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 NXP Semiconductors


  • Traffic Light Controller using Johnson Decade Counter

  • Created: Mar 13, 2014

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Description

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Summary

A traffic light is a set of electrical colored lights placed at intersections and crossroads to direct vehicular traffic and control the flow of traffic. Typically the light signals are as follow: red for stop, green for go and yellow or amber warning light for proceed with caution.


Oscillator U5 drives a 74HC4017N divide-by-ten counter. The first output of U1 appears at pin 3 that supplies a positive voltage to U2, a MOC3010 optocoupler/triac-driver IC, turning it and triac TR1 ON that lights I1, which is the red lamp. The second output appears at pin 2 and passes through D1 to the second MOC3010, U3, thereby lighting the yellow lamp, I2. The third output at pin 4 turns ON U4 and the green lamp, I3. The fourth output at pin 7 travels through D2 and into U3 to light the yellow lamp, I2, again.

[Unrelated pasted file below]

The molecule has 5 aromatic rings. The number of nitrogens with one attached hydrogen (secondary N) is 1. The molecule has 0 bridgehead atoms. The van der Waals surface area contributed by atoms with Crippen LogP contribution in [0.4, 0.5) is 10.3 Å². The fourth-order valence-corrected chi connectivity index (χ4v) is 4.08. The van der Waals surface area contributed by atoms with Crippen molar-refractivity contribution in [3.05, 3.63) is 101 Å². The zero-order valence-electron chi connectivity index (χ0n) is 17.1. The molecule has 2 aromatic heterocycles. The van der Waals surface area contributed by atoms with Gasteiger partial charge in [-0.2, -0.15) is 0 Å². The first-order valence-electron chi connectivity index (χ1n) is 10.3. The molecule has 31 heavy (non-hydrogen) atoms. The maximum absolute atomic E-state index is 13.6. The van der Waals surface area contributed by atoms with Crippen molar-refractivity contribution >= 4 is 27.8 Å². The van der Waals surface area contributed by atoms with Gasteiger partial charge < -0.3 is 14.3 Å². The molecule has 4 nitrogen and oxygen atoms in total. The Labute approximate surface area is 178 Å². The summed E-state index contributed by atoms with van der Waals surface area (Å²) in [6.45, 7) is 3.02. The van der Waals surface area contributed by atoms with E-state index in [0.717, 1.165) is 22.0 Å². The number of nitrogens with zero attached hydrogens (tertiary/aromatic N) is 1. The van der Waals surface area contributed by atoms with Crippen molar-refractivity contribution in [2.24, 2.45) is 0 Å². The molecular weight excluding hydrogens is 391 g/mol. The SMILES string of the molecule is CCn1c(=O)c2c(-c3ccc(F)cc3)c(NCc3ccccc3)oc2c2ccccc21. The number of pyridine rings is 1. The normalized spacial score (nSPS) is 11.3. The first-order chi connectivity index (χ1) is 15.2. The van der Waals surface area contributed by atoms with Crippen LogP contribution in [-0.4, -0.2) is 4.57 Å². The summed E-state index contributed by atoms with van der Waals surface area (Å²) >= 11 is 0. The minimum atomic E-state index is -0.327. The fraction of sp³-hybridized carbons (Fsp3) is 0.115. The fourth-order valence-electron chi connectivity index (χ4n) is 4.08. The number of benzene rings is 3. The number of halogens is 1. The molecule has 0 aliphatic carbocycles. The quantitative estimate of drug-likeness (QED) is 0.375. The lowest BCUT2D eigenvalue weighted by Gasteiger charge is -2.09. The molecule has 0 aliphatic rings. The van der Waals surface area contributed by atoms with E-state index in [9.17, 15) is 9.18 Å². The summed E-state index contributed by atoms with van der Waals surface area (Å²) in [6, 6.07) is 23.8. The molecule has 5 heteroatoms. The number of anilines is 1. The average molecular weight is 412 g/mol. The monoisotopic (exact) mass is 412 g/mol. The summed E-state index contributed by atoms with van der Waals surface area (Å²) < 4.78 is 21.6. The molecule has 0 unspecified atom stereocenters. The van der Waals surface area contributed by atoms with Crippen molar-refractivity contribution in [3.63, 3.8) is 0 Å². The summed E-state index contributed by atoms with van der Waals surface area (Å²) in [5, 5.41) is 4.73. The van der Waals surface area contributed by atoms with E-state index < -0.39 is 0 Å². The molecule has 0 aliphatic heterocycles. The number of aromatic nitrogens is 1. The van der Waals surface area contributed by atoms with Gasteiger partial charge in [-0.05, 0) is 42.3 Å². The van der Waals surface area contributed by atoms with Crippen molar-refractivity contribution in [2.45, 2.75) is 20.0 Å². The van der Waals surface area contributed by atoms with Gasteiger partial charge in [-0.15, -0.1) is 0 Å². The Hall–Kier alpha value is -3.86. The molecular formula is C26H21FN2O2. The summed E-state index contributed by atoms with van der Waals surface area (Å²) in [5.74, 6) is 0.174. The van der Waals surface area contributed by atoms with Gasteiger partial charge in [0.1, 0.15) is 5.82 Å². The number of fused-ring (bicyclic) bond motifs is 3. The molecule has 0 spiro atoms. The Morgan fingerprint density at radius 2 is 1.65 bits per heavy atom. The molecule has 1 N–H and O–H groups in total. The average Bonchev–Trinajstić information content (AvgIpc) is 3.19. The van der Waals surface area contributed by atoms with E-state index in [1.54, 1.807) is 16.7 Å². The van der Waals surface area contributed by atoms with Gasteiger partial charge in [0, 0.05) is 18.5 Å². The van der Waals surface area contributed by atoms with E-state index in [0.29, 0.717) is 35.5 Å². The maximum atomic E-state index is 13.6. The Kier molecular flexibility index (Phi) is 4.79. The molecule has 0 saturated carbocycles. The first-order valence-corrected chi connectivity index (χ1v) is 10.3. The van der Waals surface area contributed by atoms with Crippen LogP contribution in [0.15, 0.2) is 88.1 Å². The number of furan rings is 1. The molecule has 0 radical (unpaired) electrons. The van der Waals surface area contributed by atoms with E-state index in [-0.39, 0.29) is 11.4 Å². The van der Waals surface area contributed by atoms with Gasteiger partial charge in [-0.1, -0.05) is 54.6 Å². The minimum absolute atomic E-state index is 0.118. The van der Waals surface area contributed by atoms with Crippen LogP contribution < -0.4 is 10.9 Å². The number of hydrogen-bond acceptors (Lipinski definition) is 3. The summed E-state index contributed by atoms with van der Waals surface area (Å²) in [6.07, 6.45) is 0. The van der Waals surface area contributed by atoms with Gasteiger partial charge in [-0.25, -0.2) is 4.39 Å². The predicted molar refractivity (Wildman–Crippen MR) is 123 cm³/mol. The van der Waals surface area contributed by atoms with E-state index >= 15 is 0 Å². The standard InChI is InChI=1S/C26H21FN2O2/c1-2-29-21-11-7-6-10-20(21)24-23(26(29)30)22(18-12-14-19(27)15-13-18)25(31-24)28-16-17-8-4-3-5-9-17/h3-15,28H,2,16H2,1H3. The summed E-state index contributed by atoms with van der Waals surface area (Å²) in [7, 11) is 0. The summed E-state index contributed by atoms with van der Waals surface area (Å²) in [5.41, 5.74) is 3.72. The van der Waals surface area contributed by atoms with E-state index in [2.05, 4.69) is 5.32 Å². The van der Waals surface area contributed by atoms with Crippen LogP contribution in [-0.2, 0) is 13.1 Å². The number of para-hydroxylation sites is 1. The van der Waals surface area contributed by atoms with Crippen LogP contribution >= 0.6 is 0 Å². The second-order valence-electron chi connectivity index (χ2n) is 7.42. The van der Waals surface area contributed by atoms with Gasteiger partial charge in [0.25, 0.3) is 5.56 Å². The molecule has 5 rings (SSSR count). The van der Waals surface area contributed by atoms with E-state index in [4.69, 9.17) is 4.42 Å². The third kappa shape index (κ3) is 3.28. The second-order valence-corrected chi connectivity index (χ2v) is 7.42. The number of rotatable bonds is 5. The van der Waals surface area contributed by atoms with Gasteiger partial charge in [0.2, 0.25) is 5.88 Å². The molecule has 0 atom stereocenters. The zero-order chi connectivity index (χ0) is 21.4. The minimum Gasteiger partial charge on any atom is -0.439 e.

If you would like the traffic-light system to follow the normal sequence of green, yellow, and red, make the following circuit changes: Disconnect pins 10 and 15 of U1 from each other. Remove D1 and D2 and connect pin 2 of U1 to pin 1 of U3, then connect pins 7 and 15 of U1 together. Use U2 to drive I3 (the green light) and U4 for I1 (the red light).


This circuit can be used to control traffic in public places or to demonstrate traffic rules in traffic parks. This will ensure that traffic moves as smoothly and safely as possible and for the protection of pedestrians crossing the roads.